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BEST HOTEL ARCHITECT

Andy Cohen, 54

Executive Director, Gensler

In his 30 years at architecture firm Gensler, Andy Cohen has overseen some of the most prominent developments in this part of the country, including 2000 Ave. of the Stars in Century City and the new Las Vegas megaproject known as CityCenter.

But for Cohen, one development that recently opened outshines them all: the $1 billion Ritz-Carlton hotel-condo tower in downtown Los Angeles.

“This has been the pinnacle of my career,” said Cohen, executive director at Gensler. “It’s been a real honor to work on such a prominent project.”

The striking 1.1 million-square-foot, 54-story tower of curving blue glass and steel is the centerpiece of the monumental L.A. Live complex, developed by AEG. It is also the first skyscraper to open in downtown in the last two decades.

The innovative multi-use building will house two separate hotels – an 878-room J.W. Marriott on floors one through 22 and a more upscale 123-room Ritz-Carlton on floors 23 through 26 – as well as 224 condominiums on the highest floors. The J.W. Marriott is set to open Feb. 15 week and the Ritz-Carlton on April 1.

This is certainly not Cohen’s first high-profile project. In addition to 2000 Ave. of the Stars, the home of Creative Artists Agency that opened in 2007, and CityCenter, a mammoth multi-use development that opened in December, Cohen has been at work on what will be one of the world’s tallest buildings. At 2,000 feet, the Shanghai Tower, which is under construction, would be the world’s second tallest.

These high-profile projects are a far cry from the Lincoln Log structures he built as a kid. By age 10, he knew he wanted to be an architect and eventually enrolled in the Pratt Institute in New York.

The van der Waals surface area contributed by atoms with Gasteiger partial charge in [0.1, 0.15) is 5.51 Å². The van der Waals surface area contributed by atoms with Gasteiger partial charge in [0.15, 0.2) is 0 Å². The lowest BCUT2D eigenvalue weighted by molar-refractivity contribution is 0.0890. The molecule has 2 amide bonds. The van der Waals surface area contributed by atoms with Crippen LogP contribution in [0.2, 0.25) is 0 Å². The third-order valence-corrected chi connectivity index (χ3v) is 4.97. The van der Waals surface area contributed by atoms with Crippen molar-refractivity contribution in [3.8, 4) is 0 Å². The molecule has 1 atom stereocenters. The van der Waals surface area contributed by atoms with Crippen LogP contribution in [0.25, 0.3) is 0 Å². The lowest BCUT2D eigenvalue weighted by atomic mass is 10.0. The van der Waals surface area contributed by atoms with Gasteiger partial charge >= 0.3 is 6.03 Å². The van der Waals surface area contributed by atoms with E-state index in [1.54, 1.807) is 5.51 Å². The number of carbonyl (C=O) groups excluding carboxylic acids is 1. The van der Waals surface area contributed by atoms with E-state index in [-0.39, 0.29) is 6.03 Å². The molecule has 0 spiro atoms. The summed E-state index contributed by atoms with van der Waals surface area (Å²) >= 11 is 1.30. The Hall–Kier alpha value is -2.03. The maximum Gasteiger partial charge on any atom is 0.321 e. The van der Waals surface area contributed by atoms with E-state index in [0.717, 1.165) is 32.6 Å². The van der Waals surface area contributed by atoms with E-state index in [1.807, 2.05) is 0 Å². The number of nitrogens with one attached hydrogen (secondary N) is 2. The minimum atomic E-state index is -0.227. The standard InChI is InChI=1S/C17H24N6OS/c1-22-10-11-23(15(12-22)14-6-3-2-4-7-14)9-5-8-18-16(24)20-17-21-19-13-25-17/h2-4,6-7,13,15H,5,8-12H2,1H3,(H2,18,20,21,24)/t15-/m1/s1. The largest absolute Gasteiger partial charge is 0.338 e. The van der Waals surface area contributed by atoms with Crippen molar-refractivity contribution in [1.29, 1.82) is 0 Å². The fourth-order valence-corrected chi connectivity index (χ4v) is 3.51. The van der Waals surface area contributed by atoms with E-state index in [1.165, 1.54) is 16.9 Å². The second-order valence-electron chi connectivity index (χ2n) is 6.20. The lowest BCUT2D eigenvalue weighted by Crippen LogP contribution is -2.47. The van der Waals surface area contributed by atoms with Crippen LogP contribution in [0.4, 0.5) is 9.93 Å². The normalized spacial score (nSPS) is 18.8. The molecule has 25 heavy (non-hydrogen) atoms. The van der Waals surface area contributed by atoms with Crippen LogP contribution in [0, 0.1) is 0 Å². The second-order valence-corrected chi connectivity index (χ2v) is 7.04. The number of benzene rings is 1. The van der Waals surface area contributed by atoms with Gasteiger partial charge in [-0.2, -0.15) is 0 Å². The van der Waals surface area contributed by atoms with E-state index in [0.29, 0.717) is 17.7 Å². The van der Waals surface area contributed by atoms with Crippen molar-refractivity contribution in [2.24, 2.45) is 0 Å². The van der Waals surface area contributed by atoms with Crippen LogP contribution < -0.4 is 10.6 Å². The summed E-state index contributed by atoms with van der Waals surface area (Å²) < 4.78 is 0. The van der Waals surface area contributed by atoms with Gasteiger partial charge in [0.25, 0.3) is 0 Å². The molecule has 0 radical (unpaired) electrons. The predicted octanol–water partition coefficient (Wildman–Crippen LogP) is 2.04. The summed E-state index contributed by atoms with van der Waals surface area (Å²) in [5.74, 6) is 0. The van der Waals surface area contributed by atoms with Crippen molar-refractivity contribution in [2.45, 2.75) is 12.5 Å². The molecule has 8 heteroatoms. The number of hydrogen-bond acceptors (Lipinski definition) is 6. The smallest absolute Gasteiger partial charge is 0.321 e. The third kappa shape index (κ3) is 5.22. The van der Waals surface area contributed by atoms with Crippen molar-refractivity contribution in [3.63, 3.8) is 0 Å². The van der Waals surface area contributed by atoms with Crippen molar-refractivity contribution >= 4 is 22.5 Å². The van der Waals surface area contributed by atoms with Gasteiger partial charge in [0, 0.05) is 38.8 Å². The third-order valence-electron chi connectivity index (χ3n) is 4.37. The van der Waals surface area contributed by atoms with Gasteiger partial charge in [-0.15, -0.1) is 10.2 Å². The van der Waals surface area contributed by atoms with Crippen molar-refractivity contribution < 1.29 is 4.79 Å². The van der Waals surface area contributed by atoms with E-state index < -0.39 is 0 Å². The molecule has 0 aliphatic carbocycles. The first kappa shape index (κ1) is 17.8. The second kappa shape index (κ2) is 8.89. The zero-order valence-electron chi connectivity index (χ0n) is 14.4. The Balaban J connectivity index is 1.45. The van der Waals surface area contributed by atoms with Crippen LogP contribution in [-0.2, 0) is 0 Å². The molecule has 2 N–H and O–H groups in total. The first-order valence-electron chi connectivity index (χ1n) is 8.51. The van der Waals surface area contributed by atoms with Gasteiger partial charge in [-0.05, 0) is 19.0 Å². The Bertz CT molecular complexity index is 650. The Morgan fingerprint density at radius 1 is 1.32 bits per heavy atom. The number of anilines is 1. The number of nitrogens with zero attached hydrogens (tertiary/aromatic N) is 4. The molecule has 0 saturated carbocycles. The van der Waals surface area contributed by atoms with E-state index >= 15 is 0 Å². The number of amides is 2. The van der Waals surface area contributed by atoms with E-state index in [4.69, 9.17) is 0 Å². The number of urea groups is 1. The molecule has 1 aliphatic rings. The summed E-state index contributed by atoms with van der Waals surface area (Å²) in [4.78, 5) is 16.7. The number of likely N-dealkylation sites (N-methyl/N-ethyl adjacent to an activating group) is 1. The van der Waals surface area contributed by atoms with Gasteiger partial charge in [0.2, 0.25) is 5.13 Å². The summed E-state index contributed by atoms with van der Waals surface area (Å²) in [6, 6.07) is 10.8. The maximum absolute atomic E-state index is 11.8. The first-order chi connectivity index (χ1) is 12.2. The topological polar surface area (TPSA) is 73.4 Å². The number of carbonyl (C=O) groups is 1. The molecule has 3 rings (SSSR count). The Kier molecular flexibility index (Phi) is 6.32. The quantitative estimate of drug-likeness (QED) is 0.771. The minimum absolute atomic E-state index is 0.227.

After graduating and working for a year at a small architecture firm, Cohen joined Gensler, where he said in an earlier interview that “the world opened up for me.”

He started as a junior designer, working mostly on office buildings. He expanded to hotels and became what he called an expert in airport design.

Cohen worked his way up to studio leader and then head of the L.A. office. In 2006, he was appointed executive director, one of the firm’s top positions.

Though he oversees the entire Southwest region, Cohen said he still helps sketch out big ideas for new projects, including the Shanghai and Ritz-Carlton towers.

Indeed, when Gensler was brought in to work on the Ritz-Carlton tower in 2002, Cohen said that he spent as much as three-quarters of his time working on that project. The time commitment lessened when construction began in June 2007. Now, Cohen is proud of the work put in and the final design.

“It’s about vibrancy; it’s about elegance; it’s about entertainment,” he said.

But the design was about more than just elegance; it also was about functionality. The building’s curved façade allows the J.W. Marriott rooms to be 32 feet long, the more upscale Ritz-Carlton rooms to be 37 feet long and the residences to be 40 feet long.

Though the building Cohen labored over only recently opened, it is already winning raves from the community.

“Clearly this is going to be a signature tower,” said Carol Schatz, chief executive of the Central City Association. “It enhances our skyline and it really makes the southern edge of downtown a very important destination.”

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